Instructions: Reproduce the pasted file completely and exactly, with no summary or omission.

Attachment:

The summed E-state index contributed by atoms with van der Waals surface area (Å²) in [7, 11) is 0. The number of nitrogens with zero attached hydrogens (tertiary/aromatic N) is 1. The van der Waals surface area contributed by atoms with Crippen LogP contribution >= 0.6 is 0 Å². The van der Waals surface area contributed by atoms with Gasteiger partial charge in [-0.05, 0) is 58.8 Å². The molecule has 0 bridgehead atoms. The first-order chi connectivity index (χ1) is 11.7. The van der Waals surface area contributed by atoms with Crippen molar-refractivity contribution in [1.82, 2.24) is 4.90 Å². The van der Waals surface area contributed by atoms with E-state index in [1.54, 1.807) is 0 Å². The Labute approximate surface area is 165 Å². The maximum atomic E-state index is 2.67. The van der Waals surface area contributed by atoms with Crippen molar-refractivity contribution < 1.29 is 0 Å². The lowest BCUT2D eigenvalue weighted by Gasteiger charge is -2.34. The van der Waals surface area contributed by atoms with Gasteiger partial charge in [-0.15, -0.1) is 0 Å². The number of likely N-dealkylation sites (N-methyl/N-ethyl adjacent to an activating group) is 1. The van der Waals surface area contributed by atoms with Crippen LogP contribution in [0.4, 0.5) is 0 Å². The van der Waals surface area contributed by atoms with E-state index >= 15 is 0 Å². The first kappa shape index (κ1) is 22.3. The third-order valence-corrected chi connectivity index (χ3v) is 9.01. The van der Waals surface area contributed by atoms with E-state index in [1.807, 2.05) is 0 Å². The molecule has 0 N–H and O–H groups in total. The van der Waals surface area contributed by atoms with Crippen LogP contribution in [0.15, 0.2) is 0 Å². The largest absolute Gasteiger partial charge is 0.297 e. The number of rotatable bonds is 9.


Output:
The summed E-state index contributed by atoms with van der Waals surface area (Å²) in [7, 11) is 0. The number of nitrogens with zero attached hydrogens (tertiary/aromatic N) is 1. The van der Waals surface area contributed by atoms with Crippen LogP contribution >= 0.6 is 0 Å². The van der Waals surface area contributed by atoms with Gasteiger partial charge in [-0.05, 0) is 58.8 Å². The molecule has 0 bridgehead atoms. The first-order chi connectivity index (χ1) is 11.7. The van der Waals surface area contributed by atoms with Crippen molar-refractivity contribution in [1.82, 2.24) is 4.90 Å². The van der Waals surface area contributed by atoms with E-state index in [1.54, 1.807) is 0 Å². The Labute approximate surface area is 165 Å². The maximum atomic E-state index is 2.67. The van der Waals surface area contributed by atoms with Crippen molar-refractivity contribution < 1.29 is 0 Å². The lowest BCUT2D eigenvalue weighted by Gasteiger charge is -2.34. The van der Waals surface area contributed by atoms with Gasteiger partial charge in [-0.15, -0.1) is 0 Å². The number of likely N-dealkylation sites (N-methyl/N-ethyl adjacent to an activating group) is 1. The van der Waals surface area contributed by atoms with Crippen LogP contribution in [0.4, 0.5) is 0 Å². The van der Waals surface area contributed by atoms with E-state index >= 15 is 0 Å². The first kappa shape index (κ1) is 22.3. The third-order valence-corrected chi connectivity index (χ3v) is 9.01. The van der Waals surface area contributed by atoms with E-state index in [1.807, 2.05) is 0 Å². The molecule has 0 N–H and O–H groups in total. The van der Waals surface area contributed by atoms with Crippen LogP contribution in [0.15, 0.2) is 0 Å². The largest absolute Gasteiger partial charge is 0.297 e. The number of rotatable bonds is 9.